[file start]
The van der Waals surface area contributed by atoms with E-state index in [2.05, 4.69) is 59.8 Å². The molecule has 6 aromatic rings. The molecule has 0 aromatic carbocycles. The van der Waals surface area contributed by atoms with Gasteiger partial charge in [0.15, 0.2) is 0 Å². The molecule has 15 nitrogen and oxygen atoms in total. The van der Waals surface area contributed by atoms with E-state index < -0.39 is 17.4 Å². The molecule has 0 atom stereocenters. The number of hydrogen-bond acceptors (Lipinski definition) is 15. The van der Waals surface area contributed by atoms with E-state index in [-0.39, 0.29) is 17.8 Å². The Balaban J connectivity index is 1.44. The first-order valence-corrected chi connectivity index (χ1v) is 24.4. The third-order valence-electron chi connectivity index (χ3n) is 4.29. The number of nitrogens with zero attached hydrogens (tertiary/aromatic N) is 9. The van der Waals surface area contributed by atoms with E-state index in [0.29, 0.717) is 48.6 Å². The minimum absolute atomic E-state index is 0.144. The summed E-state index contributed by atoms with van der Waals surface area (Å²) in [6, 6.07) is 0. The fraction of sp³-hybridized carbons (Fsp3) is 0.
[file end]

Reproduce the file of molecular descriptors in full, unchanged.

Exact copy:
The van der Waals surface area contributed by atoms with E-state index in [2.05, 4.69) is 59.8 Å². The molecule has 6 aromatic rings. The molecule has 0 aromatic carbocycles. The van der Waals surface area contributed by atoms with Gasteiger partial charge in [0.15, 0.2) is 0 Å². The molecule has 15 nitrogen and oxygen atoms in total. The van der Waals surface area contributed by atoms with E-state index < -0.39 is 17.4 Å². The molecule has 0 atom stereocenters. The number of hydrogen-bond acceptors (Lipinski definition) is 15. The van der Waals surface area contributed by atoms with E-state index in [-0.39, 0.29) is 17.8 Å². The Balaban J connectivity index is 1.44. The first-order valence-corrected chi connectivity index (χ1v) is 24.4. The third-order valence-electron chi connectivity index (χ3n) is 4.29. The number of nitrogens with zero attached hydrogens (tertiary/aromatic N) is 9. The van der Waals surface area contributed by atoms with E-state index in [0.29, 0.717) is 48.6 Å². The minimum absolute atomic E-state index is 0.144. The summed E-state index contributed by atoms with van der Waals surface area (Å²) in [6, 6.07) is 0. The fraction of sp³-hybridized carbons (Fsp3) is 0.